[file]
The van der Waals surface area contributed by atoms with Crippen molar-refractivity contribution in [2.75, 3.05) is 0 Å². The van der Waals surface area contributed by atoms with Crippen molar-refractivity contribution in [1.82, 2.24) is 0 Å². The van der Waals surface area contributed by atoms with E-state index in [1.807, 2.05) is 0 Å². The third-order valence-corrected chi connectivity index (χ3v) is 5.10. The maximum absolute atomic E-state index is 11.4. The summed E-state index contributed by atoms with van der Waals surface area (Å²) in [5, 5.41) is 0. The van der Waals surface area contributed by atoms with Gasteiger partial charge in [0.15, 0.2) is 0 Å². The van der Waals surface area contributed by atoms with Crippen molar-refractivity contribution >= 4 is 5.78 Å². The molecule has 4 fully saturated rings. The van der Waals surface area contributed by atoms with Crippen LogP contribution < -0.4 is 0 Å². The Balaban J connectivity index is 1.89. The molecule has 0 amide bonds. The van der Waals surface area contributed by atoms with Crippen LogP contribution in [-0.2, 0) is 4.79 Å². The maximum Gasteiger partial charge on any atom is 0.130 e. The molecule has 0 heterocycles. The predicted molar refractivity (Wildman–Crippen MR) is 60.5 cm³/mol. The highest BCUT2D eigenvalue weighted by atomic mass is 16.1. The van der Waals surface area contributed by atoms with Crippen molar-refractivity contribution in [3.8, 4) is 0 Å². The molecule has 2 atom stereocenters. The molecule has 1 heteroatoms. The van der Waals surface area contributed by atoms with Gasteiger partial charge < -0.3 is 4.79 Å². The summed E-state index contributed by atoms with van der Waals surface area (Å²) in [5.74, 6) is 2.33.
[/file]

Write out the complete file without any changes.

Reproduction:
The van der Waals surface area contributed by atoms with Crippen molar-refractivity contribution in [2.75, 3.05) is 0 Å². The van der Waals surface area contributed by atoms with Crippen molar-refractivity contribution in [1.82, 2.24) is 0 Å². The van der Waals surface area contributed by atoms with E-state index in [1.807, 2.05) is 0 Å². The third-order valence-corrected chi connectivity index (χ3v) is 5.10. The maximum absolute atomic E-state index is 11.4. The summed E-state index contributed by atoms with van der Waals surface area (Å²) in [5, 5.41) is 0. The van der Waals surface area contributed by atoms with Gasteiger partial charge in [0.15, 0.2) is 0 Å². The van der Waals surface area contributed by atoms with Crippen molar-refractivity contribution >= 4 is 5.78 Å². The molecule has 4 fully saturated rings. The van der Waals surface area contributed by atoms with Crippen LogP contribution < -0.4 is 0 Å². The Balaban J connectivity index is 1.89. The molecule has 0 amide bonds. The van der Waals surface area contributed by atoms with Crippen LogP contribution in [-0.2, 0) is 4.79 Å². The maximum Gasteiger partial charge on any atom is 0.130 e. The molecule has 0 heterocycles. The predicted molar refractivity (Wildman–Crippen MR) is 60.5 cm³/mol. The highest BCUT2D eigenvalue weighted by atomic mass is 16.1. The van der Waals surface area contributed by atoms with Crippen molar-refractivity contribution in [3.8, 4) is 0 Å². The molecule has 2 atom stereocenters. The molecule has 1 heteroatoms. The van der Waals surface area contributed by atoms with Gasteiger partial charge < -0.3 is 4.79 Å². The summed E-state index contributed by atoms with van der Waals surface area (Å²) in [5.74, 6) is 2.33.